4. Presentation of the project, with
   recommendations for implementation.
5. Trust certification of completed audit should
   be provided to all participants.
6. Incorporation of the findings from the project
   into a protocol should be considered.
7. Registration for re-auditing, as per (1.)
   above.
Health Quality Improvement Partnership   http://www.hqip.org.uk
Clinical Audit and Revalidation
•   What activities can be
    considered clinical audit.
•   Principles for the use of clinical
    audit in revalidation
•   Criteria and key indicators for
    demonstrating involvement by a
    doctor in the process of clinical
    audit
•   Criteria and key indicators for
    demonstrating reflection and
    action in response to the results
    of clinical audit
•   Agree the criteria and indicators
    of a good clinical audit project.
Audit Standards - Revalidation
 • Participation in High Quality Clinical
   Audit
 • Reflection on the results of Clinical
   Audit
 • Taking action on the results of Clinical
   Audit
           Academy of Medical Royal Colleges (2009)
     Trust Audit Programme
•   National
•   Regional
•   Local
•   Departmental
•   Individual
           Audit Activity
• Audit meetings        • Risk management
• Mortality and           meetings
  morbidity meetings    • National audits
• Serious case            relating to your
  reviews                 specialty
• Root cause analysis   • Medical record
  (RCA)                   audits
• Professional review   • Peer review
  meetings
National Audit Projects
Medical Record Audit Tool
    Evidence of participation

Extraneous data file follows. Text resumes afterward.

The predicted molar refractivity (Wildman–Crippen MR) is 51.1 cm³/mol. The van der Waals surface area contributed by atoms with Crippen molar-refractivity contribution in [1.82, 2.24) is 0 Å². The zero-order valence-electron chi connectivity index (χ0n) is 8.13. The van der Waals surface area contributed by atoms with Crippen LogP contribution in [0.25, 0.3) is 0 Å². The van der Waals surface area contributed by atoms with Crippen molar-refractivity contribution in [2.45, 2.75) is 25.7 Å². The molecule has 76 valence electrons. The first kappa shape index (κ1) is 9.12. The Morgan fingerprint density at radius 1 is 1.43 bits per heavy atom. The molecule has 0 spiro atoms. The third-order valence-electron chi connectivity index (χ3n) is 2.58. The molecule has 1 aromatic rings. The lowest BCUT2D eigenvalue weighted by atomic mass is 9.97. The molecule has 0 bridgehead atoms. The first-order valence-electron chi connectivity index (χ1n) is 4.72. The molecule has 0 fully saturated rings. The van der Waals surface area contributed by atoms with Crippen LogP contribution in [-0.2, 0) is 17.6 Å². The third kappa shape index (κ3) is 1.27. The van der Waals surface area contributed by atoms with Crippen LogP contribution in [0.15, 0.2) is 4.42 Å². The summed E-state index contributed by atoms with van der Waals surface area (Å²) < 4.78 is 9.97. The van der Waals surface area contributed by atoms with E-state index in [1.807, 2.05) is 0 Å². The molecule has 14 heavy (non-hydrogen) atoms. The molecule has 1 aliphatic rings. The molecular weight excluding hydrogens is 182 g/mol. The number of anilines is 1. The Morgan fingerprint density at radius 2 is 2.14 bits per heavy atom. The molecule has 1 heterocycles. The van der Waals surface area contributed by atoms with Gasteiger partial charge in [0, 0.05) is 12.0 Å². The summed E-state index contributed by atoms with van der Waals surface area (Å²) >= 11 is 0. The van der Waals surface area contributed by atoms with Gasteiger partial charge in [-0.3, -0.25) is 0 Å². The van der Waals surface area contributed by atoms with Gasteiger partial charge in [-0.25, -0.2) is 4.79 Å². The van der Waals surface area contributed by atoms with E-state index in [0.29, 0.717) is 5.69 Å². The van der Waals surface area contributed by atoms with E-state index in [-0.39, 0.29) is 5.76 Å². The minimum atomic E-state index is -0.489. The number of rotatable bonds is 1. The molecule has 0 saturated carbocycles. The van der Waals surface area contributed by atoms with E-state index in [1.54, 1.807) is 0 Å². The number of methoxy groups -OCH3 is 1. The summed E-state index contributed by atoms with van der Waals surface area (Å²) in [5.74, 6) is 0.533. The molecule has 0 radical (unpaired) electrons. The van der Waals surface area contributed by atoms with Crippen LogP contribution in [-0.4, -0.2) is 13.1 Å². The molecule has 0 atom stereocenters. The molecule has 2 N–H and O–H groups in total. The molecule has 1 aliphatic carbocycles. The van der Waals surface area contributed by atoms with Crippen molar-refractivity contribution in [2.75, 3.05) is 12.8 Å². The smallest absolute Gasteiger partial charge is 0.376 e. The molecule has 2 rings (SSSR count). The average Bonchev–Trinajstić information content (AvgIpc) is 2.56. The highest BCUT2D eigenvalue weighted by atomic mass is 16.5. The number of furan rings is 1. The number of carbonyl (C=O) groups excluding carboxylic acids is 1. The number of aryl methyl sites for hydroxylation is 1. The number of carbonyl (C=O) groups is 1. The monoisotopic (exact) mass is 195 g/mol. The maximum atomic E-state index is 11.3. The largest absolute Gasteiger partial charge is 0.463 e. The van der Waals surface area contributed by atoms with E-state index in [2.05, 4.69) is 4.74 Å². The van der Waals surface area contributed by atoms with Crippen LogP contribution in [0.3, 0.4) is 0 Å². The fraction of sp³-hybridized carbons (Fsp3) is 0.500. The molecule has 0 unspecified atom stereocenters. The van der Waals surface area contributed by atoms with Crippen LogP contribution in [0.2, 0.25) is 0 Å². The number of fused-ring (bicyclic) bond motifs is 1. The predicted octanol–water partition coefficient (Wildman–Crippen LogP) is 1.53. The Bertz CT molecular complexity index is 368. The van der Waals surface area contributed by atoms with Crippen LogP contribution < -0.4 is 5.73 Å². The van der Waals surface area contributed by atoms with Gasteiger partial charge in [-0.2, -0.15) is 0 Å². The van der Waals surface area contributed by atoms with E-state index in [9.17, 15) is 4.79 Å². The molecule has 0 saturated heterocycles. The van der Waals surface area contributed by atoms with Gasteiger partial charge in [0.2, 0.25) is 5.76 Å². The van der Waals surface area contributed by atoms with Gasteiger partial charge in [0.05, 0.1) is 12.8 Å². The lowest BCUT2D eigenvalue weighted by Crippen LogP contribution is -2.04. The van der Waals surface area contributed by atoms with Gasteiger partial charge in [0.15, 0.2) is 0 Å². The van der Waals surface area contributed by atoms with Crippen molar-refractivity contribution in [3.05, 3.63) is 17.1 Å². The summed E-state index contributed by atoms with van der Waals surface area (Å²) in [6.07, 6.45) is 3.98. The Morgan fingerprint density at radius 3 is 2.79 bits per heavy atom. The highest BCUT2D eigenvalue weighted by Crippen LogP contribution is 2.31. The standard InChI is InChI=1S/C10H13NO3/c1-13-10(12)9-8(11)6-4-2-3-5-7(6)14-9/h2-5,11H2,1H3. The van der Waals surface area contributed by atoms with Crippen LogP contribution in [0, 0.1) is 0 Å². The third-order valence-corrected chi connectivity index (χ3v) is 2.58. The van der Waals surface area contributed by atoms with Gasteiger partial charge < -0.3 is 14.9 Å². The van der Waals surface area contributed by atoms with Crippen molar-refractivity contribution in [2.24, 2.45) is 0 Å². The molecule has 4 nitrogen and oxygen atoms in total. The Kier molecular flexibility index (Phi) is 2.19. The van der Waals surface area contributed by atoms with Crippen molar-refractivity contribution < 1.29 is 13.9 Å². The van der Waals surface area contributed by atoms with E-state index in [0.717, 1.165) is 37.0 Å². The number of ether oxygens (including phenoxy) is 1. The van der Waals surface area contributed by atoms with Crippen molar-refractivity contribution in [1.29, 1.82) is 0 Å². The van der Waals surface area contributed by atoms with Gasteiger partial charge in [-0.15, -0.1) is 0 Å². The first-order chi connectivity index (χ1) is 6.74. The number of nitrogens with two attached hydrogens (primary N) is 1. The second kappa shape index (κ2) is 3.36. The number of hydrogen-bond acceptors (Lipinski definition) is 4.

Activity                Standard                 Evidence

Attendance at meetings Attend 2/3 meetings       Meeting Register

Audit presentation      Presentation at Audit    Copy of presentation
                        Meeting
Medical record review   RCP standards            Audit report

Serious case reviews    Internal/external        Copies of anonymised
                        ‘experts’                minutes
Peer reviews            NICE Guidance,           Extracts from reports
                        Protocols & guidelines
Out-patient clinic      Peer opinion             Reflections on case
review                                           discussions
Feedback from Colleagues
Feedback from Patients
      Appraisal Discussion
• Standards
• Evidence
• Contributory factors
• Probity
• Improvement
• Personal
  development
• Remediation
Performance of Doctors




    Adapted from : Birch K, Scrivens E & Field S (1999)
Insight


      “I shut my
     eyes in order
         to see”

    Paul Gaughuin (1848-
                   1903)
  The Role of Clinical Audit
            Staff
• Support and advice
• Manage database of
  clinical audits
• Arrange and support
  audit meetings
• Participate in
  networks
    Support for Revalidation
• Activity data
• Outcome data
• Complication rates
• Mortality & morbidity
  data
• Serious incidents
• Patient satisfaction
  data
           Conclusion
• Participation in an enhanced
  appraisal process combined with
  effective audit of your clinical
  practice should satisfy and
  reassure patients, lead to greater
  job satisfaction and a
  recommendation for revalidation.
            Future Reading
• Academy of Medical Royal Colleges. Clinical Audit
  and Revalidation - Report and Recommendations.
  https://www.p-cat.org.uk/downloads/Clinical-Audit-
  Revalidation.pdf
• Royal College of Physicians. What is meant by
  ‘clinical audit’ for the purposes of revalidation?
  http://www.rcplondon.ac.uk/faqs/what-meant-clinical-
  audit-purposes-revalidation